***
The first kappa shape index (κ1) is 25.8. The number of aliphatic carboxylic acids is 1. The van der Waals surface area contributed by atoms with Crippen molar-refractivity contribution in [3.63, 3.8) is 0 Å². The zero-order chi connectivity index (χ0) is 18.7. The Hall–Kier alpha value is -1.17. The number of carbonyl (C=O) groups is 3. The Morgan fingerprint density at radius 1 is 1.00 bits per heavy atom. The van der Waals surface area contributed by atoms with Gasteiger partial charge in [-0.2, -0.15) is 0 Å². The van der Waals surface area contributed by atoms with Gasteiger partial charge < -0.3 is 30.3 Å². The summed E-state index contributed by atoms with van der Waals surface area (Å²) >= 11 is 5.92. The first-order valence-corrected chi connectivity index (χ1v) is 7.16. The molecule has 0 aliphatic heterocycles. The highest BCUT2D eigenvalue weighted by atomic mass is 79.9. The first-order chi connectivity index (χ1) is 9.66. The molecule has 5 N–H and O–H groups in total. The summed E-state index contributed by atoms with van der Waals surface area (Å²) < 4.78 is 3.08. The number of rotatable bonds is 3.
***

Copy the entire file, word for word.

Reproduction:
The first kappa shape index (κ1) is 25.8. The number of aliphatic carboxylic acids is 1. The van der Waals surface area contributed by atoms with Crippen molar-refractivity contribution in [3.63, 3.8) is 0 Å². The zero-order chi connectivity index (χ0) is 18.7. The Hall–Kier alpha value is -1.17. The number of carbonyl (C=O) groups is 3. The Morgan fingerprint density at radius 1 is 1.00 bits per heavy atom. The van der Waals surface area contributed by atoms with Gasteiger partial charge in [-0.2, -0.15) is 0 Å². The van der Waals surface area contributed by atoms with Gasteiger partial charge < -0.3 is 30.3 Å². The summed E-state index contributed by atoms with van der Waals surface area (Å²) >= 11 is 5.92. The first-order valence-corrected chi connectivity index (χ1v) is 7.16. The molecule has 0 aliphatic heterocycles. The highest BCUT2D eigenvalue weighted by atomic mass is 79.9. The first-order chi connectivity index (χ1) is 9.66. The molecule has 5 N–H and O–H groups in total. The summed E-state index contributed by atoms with van der Waals surface area (Å²) < 4.78 is 3.08. The number of rotatable bonds is 3.